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Kindergarten investment — pay now or pay later? April 22, 2008

Posted by kindergartenwatch in Early Learning.
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If children get a stronger start in school, some studies show that districts will pay less in the long-term for remedial programs or to retain students who can’t keep up.

Full-day kindergarten produces cost savings to schools as fewer students will require remediation services in later grades or be retained in a lower grade level,” according to the Full Story on Full Day report by the Washington Economic Opportunity Institute.

In a Minnesota study, students in all-day programs showed increases in every skill tested, which helped to close achievement gaps. Here are two examples:

 After a Winona elementary school implemented an all-day K program, the number of “learning disabled” students dropped by 25%; children’s letter sound recognition increased 34%; and children’s knowledge of upper and lower case letters increased 24%.

–Elementary Principal Judy Davis

In Burnsville ‘s all-day K program, researchers found significant increases on every academic skill measured by pre-and post-tests, as well as elimination of the achievement gap among all racial/ethnic groups at the end of the kindergarten year.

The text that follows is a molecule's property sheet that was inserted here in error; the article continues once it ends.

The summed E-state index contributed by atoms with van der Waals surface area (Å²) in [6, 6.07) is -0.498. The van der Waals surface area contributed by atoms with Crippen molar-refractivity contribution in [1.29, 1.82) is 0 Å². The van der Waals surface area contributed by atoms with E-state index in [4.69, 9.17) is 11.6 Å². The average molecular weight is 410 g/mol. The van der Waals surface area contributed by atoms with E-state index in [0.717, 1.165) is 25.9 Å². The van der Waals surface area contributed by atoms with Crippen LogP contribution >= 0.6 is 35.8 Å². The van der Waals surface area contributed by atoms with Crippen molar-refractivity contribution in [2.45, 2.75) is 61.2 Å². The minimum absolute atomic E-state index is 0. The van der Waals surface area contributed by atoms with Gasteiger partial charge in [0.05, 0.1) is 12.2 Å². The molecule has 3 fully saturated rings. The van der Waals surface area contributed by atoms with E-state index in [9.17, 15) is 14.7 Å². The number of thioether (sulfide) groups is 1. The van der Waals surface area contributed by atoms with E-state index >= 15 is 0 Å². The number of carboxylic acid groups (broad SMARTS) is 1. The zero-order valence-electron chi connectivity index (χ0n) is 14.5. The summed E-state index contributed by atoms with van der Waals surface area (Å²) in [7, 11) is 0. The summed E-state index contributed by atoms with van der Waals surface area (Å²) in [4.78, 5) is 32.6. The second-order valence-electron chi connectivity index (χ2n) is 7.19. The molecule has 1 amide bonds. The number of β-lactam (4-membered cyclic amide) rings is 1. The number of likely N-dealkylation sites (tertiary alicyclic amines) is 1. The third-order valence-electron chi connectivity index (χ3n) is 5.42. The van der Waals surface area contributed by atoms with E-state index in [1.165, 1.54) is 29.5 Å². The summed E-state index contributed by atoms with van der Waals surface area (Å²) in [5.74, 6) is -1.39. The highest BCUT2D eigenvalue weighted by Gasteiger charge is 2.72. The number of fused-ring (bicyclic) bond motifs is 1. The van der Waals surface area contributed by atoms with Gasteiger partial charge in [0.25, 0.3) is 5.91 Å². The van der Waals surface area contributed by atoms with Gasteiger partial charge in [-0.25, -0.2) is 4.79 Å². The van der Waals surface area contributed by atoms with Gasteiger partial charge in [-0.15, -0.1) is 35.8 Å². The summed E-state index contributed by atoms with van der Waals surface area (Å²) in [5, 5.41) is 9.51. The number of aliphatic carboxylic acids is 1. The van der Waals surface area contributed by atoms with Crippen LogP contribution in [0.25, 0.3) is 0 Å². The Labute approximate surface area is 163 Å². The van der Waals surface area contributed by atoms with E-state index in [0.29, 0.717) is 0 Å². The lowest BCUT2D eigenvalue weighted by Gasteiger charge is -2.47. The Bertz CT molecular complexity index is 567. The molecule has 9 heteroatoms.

–Burnsville-Eagan-Savage School District 191
Superintendent Dr. Benjamin Kanninen

It seems like the better option is to make the investment in all-day kindergarten now, give chidren a better footing, and help close some learning gaps.

Currently, districts can offer all-day programs for a monthly charge to parents, when space is available. A few districts are phasing in paid, all-day programs, but the phase-in does not yet impact all districts.

Districts are currently not required to find space for all-day programs, and some hold lotteries for the available slots.

Full Story on Full Day: An Analysis of Kindergarten in Washington State

All Day, Every Day Kindergarten: Minneapolis Foundation 

Invest Now or Pay Later: Pennsylvania Build Initiative

School Improvements in Maryland

Full-Day Kindergarten Research